I work with many customers around their development and application lifecycle management requirements. That is a core part of my job. One of the other aspects is educating customers around leveraging the benefits when they purchase Visual Studio on MSDN. One of the areas that many, many South Africa customers are quite poor at, is managing their MSDN subscriptions. A customer will have many people involved in the process of creating solutions (not just devs, but also architects, testers, product owners, analysts etc), and will also have a bunch of licences. Often though, customers and partners are not properly managing who is assigned what. This has 2 major impacts

1) Potential mislicensing. If you don’t know who is assigned what, how do you know if you have too much, too little or enough? Imagine you had a fleet of cars, and you had no idea who was driving that car?

2) Benefits usage – The amount of benefits on MSDN are increasing, and if you don’t assign the benefit you cannot leverage it.

 

What are some of these benefits

1) Subscriber Downloads – last week I got an email from someone who wanted VB6, and this week someone else wanted VS2008. These are available for easy access on the MSDN subscription download site. You also get access to server software for dev and test usage. You get SQL and Windows when you buy the Pro editions with MSDN. You get all servers when you get Premium and Ultimate. These are licensed on a per user basis so anyone interacting with these environments needs MSDN too (final end users doing acceptance testing don’t need. Testers/Analysts generally do)

2) Windows Store accounts – we recently added Windows Phone and Window 8 store accounts as a benefit for MSDN subscribers

3) Technical Support – 2-4 incidents depending on the agreement

4) E-Learning Courses – Last year we also had a limited offer to get access to the Plural Sight courses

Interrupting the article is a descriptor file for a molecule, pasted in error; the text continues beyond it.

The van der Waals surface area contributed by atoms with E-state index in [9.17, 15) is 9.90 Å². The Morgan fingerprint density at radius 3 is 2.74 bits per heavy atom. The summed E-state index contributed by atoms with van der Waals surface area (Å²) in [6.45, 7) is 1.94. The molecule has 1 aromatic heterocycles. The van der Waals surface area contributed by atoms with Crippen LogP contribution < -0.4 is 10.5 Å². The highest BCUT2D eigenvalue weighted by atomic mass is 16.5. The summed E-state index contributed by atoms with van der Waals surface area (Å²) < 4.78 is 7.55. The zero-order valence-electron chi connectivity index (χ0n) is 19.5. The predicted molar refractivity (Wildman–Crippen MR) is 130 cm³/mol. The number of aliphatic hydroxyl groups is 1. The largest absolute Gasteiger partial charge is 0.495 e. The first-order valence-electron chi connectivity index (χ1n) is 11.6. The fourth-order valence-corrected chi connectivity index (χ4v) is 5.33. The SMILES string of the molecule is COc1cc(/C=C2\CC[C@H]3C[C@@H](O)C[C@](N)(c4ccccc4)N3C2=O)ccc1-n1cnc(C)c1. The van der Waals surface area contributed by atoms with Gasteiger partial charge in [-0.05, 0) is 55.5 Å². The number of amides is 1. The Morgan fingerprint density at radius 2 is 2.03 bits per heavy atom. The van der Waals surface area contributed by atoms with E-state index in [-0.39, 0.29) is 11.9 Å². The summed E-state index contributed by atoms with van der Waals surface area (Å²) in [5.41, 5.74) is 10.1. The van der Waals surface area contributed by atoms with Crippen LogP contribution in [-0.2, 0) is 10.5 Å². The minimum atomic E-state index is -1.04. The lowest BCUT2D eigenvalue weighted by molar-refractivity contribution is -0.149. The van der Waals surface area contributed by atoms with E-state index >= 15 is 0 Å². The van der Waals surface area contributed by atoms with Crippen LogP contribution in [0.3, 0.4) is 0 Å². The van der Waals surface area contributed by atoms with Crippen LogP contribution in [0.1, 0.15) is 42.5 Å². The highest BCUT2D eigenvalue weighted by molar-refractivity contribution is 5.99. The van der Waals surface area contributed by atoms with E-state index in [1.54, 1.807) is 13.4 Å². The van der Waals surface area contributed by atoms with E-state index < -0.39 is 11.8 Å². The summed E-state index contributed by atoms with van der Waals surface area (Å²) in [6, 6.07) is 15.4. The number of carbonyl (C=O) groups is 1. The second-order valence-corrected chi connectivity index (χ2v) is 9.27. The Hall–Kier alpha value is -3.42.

5) MSDN Magazine – for South Africa, you pay shipping but the magazine if free. You would pay around R150-R180 a year to get the MSDN Mag sent to you

6) TFS Service Account – for Test Pro, Premium and Ultimate users, you get a TFS Service Account

7) Office 365 Developer Account  - NEW – Last week we added a 12 month subscription to Office 365 Dev Subscription.

8) Other offers from partners

 

How do I assign MSDN subscriptions for Volume Licensing Purchases – Check out http://msdn.microsoft.com/en-us/subscriptions/administration/aa948862.aspx which has the appropriate resources and tips for managing MSDN subscriptions

 

I am a partner? How does MSDN work for me?

Microsoft partners receive Visual Studio with MSDN as a software benefit. This is a benefit, not a license (i.e the partner does not “own the software”). As such there are a couple of important points regarding this benefit

1) it is purely for internal use. You cannot use Microsoft Partner Network benefits for direct revenue generation.  Snippets from the licensing whitepaper

“”Partner MSDN subscribers may use the software in accordance with the MSDN subscriptions not for resale (NFR) retail license terms. MSDN subscriptions offered as benefits of the Microsoft Partner Network, including those provided through Microsoft Action Pack Development and Design, cannot be used for direct revenue-generating activities, such as providing consulting services, customizing a packaged application for a specific customer, or building a custom application for a customer, for a fee.

Partners can also purchase MSDN subscriptions separately for use in direct revenue-generating activities.

2) The subscriptions must be activated. For normal purchases, we recommend that you assign and activate the subscriptions. With Partner benefits, it is required that you do this. Only those employees who have activated their MSDN subscriptions are eligible to use the software

 

I hope this helps.

Ahmed Salijee